If your company owns fixed assets, you probably have someone in charge of fixed asset tracking and accounting.
Do you know what information about your fixed assets you should be following? We've listing some of the basic information you should be tracking, preferably with a software package designed for that purpose. These programs also have a variety of reports that can be run, providing management with required information for insurance and tax purposes.
What type of information should you be gathering for your fixed asset tracking?
- First is the asset number. Your assets should all be tagged with a unique number. These asset numbers can be set up to meet your needs. For example, you can use a system that matches groups of number to groups of assets. Computer, for example, could all begin with a “C”. Desks, on the other hand, might begin with a “D”. This way, when you print a list of your assets, similar items are grouped together.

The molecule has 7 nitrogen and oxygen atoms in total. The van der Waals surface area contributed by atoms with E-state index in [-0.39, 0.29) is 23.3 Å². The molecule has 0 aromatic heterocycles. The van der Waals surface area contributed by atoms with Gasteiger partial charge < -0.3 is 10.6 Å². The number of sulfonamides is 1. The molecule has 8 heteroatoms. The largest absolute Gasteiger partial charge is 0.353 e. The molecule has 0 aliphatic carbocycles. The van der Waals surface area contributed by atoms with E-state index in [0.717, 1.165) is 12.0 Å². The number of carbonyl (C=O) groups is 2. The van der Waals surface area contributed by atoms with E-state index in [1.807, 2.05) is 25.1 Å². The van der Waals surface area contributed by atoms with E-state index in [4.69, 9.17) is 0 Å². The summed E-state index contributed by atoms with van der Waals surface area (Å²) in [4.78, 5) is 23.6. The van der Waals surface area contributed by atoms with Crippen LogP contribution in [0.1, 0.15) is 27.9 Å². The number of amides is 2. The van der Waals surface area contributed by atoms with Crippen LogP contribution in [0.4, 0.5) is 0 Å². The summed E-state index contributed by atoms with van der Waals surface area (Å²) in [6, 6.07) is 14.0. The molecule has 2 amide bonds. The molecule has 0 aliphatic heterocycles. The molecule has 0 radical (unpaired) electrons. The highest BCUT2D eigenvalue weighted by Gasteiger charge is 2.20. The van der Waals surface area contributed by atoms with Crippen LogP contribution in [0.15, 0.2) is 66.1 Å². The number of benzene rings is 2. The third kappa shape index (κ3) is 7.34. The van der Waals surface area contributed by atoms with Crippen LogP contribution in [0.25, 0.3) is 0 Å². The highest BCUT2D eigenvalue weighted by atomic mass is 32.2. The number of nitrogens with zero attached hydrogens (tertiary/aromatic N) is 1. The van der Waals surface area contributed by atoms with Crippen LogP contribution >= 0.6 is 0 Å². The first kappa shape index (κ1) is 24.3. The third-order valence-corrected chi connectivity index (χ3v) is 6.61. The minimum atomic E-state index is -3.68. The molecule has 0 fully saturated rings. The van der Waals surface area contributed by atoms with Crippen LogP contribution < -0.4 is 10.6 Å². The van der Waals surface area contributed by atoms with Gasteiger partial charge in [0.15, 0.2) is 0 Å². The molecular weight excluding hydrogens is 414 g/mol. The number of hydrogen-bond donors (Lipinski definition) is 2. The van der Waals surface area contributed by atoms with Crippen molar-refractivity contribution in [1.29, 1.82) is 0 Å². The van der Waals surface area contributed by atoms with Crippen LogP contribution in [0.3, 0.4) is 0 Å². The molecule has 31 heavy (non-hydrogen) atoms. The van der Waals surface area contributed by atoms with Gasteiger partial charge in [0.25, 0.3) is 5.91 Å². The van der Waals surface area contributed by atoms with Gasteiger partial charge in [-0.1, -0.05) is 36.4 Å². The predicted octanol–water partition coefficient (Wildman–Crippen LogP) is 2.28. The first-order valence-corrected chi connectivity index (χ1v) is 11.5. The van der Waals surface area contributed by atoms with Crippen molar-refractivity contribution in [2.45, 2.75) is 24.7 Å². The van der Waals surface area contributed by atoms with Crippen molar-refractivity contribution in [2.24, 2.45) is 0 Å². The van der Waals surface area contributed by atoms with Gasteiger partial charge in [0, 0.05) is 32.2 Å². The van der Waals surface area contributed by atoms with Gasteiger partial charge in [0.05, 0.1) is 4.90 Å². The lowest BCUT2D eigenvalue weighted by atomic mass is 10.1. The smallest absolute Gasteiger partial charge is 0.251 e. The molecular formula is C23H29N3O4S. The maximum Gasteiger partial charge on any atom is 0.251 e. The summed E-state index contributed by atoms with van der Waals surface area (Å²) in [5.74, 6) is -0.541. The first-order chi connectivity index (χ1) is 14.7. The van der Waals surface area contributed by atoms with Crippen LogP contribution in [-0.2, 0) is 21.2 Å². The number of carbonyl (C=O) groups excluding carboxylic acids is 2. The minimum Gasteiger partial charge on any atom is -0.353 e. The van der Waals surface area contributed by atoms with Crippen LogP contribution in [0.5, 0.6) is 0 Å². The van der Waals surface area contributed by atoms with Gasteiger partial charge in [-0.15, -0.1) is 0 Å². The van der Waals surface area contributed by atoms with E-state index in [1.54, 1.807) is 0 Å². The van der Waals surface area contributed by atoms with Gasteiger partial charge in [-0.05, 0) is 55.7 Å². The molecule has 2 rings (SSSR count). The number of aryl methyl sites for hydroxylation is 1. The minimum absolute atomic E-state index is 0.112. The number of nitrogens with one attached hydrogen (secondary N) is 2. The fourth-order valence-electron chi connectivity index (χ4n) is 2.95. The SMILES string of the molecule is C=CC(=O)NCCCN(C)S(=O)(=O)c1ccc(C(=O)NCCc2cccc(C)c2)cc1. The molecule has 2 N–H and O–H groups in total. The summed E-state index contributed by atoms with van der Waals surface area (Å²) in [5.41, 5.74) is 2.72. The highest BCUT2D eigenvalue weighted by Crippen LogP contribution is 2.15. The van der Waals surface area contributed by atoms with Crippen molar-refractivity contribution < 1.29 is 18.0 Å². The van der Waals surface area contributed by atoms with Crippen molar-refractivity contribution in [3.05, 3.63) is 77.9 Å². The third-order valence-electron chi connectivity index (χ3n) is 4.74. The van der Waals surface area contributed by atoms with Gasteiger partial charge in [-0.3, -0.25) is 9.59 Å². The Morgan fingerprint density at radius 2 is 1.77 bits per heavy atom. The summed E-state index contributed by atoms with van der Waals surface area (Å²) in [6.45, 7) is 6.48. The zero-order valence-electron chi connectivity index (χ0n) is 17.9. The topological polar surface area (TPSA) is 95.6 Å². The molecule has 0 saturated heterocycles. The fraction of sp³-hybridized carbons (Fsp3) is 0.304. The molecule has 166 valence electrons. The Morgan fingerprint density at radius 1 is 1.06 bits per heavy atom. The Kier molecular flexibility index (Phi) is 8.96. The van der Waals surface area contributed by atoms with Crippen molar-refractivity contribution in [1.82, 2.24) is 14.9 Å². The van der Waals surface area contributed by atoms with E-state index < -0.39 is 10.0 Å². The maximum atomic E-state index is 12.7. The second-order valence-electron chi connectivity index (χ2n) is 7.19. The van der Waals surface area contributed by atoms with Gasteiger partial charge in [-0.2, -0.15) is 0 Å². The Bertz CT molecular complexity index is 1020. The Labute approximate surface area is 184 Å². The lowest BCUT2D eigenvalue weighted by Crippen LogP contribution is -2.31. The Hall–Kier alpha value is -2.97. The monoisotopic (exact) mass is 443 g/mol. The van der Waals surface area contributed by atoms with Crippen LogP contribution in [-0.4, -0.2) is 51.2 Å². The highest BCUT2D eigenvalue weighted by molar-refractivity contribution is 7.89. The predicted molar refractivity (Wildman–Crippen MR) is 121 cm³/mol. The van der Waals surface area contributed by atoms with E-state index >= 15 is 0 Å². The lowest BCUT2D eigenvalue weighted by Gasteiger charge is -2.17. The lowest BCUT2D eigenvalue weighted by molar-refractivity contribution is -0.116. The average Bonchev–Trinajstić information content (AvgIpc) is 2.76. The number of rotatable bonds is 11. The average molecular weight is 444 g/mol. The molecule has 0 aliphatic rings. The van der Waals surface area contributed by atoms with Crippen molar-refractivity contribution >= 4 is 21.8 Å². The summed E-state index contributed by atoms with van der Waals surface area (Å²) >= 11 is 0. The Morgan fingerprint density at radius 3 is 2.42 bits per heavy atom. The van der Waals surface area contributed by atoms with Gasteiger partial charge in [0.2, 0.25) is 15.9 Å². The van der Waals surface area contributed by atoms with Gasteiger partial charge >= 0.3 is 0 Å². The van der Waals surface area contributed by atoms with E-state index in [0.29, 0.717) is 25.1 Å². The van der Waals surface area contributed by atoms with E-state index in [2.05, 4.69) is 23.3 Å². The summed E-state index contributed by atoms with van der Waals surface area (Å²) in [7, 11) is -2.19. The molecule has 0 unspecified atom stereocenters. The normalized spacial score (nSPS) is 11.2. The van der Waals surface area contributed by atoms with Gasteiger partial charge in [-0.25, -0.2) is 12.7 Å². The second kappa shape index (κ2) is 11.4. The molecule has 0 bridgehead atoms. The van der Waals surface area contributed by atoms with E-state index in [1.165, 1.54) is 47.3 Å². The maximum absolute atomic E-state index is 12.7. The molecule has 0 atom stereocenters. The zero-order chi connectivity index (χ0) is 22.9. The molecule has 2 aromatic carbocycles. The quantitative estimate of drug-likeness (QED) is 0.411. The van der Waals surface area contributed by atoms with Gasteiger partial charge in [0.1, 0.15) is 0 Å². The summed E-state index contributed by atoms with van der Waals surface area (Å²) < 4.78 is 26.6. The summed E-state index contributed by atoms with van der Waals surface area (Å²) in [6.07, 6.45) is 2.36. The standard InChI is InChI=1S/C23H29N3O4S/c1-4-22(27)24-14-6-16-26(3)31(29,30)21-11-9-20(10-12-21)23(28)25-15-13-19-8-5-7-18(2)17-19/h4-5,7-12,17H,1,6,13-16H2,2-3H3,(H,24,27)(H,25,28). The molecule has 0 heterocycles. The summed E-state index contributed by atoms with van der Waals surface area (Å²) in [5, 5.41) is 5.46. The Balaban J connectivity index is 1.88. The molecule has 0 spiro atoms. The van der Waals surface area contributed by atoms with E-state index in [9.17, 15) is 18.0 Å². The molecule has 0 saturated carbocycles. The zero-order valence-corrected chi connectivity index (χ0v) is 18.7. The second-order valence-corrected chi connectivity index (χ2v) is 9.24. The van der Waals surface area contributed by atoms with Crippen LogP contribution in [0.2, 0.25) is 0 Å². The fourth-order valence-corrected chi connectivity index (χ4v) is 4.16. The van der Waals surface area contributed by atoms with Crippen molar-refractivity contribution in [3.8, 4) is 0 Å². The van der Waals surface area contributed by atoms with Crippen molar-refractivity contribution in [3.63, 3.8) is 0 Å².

- Next is asset location. You should know where your fixed assets are. Each site should have its own location number. For example, if you have a remote office, all of the assets there would have the same location number. If you have different departments, you can give each department its own location code. The value of this is that you can obtain a report that sorts fixed assets by locations. This information can be invaluable. For example, if there's a fire in an office, you will be able to generate an inventory of what was located there.
- Next is a note file about the asset. This can be an invaluable source of information. You should have the capability of making a note. A serial number is one piece of information. Last repair date or unique information about the asset is another.
- Some companies like to track acquisition date and acquisition cost of the fixed asset, along with the accumulated depreciation. This information is often used to estimate the current value of the fixed asset and the anticipated date the asset will most likely need to be replaced.
Overall, fixed asset tracking is important to manage and maintain your assets. The process provides basic information on what you own, where it’s located and what its worth.